As a new cottage manufacturer, what have your biggest challenges been getting your company off the ground.

Marketing has been the biggest challenge, getting the word out. It’s not nearly as fun and interesting as inventing and fabricating, and I don’t have any training or experience at it. Also, transitioning from a hobby to setting up a business and web site. Hopefully my next challenge will be gearing up production to match demand!

David Gardner on the Sierra High Route

David Gardner on the Sierra High Route

What kind of innovations can we expect from your company in the next year?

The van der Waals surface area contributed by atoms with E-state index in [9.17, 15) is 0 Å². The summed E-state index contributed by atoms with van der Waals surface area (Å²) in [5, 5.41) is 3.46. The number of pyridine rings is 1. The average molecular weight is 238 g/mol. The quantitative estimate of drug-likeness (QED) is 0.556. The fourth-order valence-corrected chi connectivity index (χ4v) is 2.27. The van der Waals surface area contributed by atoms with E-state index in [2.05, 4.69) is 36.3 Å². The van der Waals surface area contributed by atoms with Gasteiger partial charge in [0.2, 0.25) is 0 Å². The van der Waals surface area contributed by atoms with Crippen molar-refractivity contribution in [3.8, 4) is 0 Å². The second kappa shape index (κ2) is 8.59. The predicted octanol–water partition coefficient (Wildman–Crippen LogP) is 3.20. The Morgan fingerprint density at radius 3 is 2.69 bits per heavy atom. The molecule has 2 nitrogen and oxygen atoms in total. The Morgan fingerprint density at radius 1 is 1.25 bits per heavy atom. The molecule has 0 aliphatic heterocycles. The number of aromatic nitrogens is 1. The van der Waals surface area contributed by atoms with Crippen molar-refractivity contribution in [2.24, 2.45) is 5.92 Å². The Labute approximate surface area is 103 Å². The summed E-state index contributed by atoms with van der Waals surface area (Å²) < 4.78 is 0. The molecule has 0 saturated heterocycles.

A polycryo poncho/ground sheet that weighs only 4 oz. Adapters which attach two tarp poles together into a single 5 oz. trekking pole. Perhaps even a polycryo backpack. Atomic-powered hiking boots. (JK on that last one of course.)

Is GOLD your primary source of income or do you have a day job? Do you foresee a time when GOLD is all you do?

I just started GOLD this summer, so it is not (yet) my primary source of income. For my day job I am a bankruptcy and construction law attorney. In my daydreams GOLD is all that I do, but it will take awhile to get to that point.

Thanks David. We wish you the best of luck with Gardner Outdoor Lightweight Designs!

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21 Responses to Gardner Outdoor Lightweight Designs (GOLD) – An Interview with David Gardener

  1. John B. Abela November 23, 2012 at 1:55 am #

    I have been hearing a LOT about David over the last month or so!